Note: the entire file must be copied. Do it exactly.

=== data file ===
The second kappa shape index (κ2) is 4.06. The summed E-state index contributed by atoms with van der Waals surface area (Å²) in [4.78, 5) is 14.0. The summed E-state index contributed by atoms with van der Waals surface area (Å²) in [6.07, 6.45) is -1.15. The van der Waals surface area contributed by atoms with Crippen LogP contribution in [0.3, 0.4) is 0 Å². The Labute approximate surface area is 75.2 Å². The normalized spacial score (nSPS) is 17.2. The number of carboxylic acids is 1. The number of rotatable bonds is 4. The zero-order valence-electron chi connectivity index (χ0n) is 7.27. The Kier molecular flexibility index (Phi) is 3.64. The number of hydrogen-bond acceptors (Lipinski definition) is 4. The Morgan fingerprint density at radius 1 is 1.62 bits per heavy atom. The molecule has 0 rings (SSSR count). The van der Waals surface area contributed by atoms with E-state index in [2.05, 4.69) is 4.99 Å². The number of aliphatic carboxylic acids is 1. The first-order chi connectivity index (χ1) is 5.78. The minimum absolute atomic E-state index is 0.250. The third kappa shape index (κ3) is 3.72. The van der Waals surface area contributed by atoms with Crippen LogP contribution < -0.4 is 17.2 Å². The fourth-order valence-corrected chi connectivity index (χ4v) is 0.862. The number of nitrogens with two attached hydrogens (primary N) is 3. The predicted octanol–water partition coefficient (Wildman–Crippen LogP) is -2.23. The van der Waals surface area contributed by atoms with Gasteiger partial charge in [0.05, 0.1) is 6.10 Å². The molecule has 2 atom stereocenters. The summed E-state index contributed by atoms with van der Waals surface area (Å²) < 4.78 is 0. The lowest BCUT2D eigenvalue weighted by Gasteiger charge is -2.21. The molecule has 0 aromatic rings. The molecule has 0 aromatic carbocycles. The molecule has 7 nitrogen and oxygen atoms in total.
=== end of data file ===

The second kappa shape index (κ2) is 4.06. The summed E-state index contributed by atoms with van der Waals surface area (Å²) in [4.78, 5) is 14.0. The summed E-state index contributed by atoms with van der Waals surface area (Å²) in [6.07, 6.45) is -1.15. The van der Waals surface area contributed by atoms with Crippen LogP contribution in [0.3, 0.4) is 0 Å². The Labute approximate surface area is 75.2 Å². The normalized spacial score (nSPS) is 17.2. The number of carboxylic acids is 1. The number of rotatable bonds is 4. The zero-order valence-electron chi connectivity index (χ0n) is 7.27. The Kier molecular flexibility index (Phi) is 3.64. The number of hydrogen-bond acceptors (Lipinski definition) is 4. The Morgan fingerprint density at radius 1 is 1.62 bits per heavy atom. The molecule has 0 rings (SSSR count). The van der Waals surface area contributed by atoms with E-state index in [2.05, 4.69) is 4.99 Å². The number of aliphatic carboxylic acids is 1. The first-order chi connectivity index (χ1) is 5.78. The minimum absolute atomic E-state index is 0.250. The third kappa shape index (κ3) is 3.72. The van der Waals surface area contributed by atoms with Crippen LogP contribution < -0.4 is 17.2 Å². The fourth-order valence-corrected chi connectivity index (χ4v) is 0.862. The number of nitrogens with two attached hydrogens (primary N) is 3. The predicted octanol–water partition coefficient (Wildman–Crippen LogP) is -2.23. The van der Waals surface area contributed by atoms with Gasteiger partial charge in [0.05, 0.1) is 6.10 Å². The molecule has 2 atom stereocenters. The summed E-state index contributed by atoms with van der Waals surface area (Å²) < 4.78 is 0. The lowest BCUT2D eigenvalue weighted by Gasteiger charge is -2.21. The molecule has 0 aromatic rings. The molecule has 0 aromatic carbocycles. The molecule has 7 nitrogen and oxygen atoms in total.